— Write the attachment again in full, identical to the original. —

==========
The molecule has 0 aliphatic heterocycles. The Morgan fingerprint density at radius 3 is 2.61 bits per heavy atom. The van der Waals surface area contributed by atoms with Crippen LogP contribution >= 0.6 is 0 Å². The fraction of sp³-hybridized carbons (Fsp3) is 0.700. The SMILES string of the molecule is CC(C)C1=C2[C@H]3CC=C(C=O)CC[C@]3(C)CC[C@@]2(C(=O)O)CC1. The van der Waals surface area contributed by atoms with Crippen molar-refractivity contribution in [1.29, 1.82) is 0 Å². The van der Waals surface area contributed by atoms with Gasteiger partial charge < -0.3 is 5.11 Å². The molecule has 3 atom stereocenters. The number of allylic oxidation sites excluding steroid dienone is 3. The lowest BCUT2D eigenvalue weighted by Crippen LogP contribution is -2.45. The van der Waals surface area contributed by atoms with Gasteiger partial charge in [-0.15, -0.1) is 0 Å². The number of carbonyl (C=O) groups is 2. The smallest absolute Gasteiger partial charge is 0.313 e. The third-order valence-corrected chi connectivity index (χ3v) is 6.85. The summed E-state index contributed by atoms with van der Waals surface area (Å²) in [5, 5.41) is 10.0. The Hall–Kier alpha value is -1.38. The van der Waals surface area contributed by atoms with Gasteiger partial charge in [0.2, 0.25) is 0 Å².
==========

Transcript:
The molecule has 0 aliphatic heterocycles. The Morgan fingerprint density at radius 3 is 2.61 bits per heavy atom. The van der Waals surface area contributed by atoms with Crippen LogP contribution >= 0.6 is 0 Å². The fraction of sp³-hybridized carbons (Fsp3) is 0.700. The SMILES string of the molecule is CC(C)C1=C2[C@H]3CC=C(C=O)CC[C@]3(C)CC[C@@]2(C(=O)O)CC1. The van der Waals surface area contributed by atoms with Crippen molar-refractivity contribution in [1.29, 1.82) is 0 Å². The van der Waals surface area contributed by atoms with Gasteiger partial charge < -0.3 is 5.11 Å². The molecule has 3 atom stereocenters. The number of allylic oxidation sites excluding steroid dienone is 3. The lowest BCUT2D eigenvalue weighted by Crippen LogP contribution is -2.45. The van der Waals surface area contributed by atoms with Gasteiger partial charge in [-0.15, -0.1) is 0 Å². The number of carbonyl (C=O) groups is 2. The smallest absolute Gasteiger partial charge is 0.313 e. The third-order valence-corrected chi connectivity index (χ3v) is 6.85. The summed E-state index contributed by atoms with van der Waals surface area (Å²) in [5, 5.41) is 10.0. The Hall–Kier alpha value is -1.38. The van der Waals surface area contributed by atoms with Gasteiger partial charge in [0.2, 0.25) is 0 Å².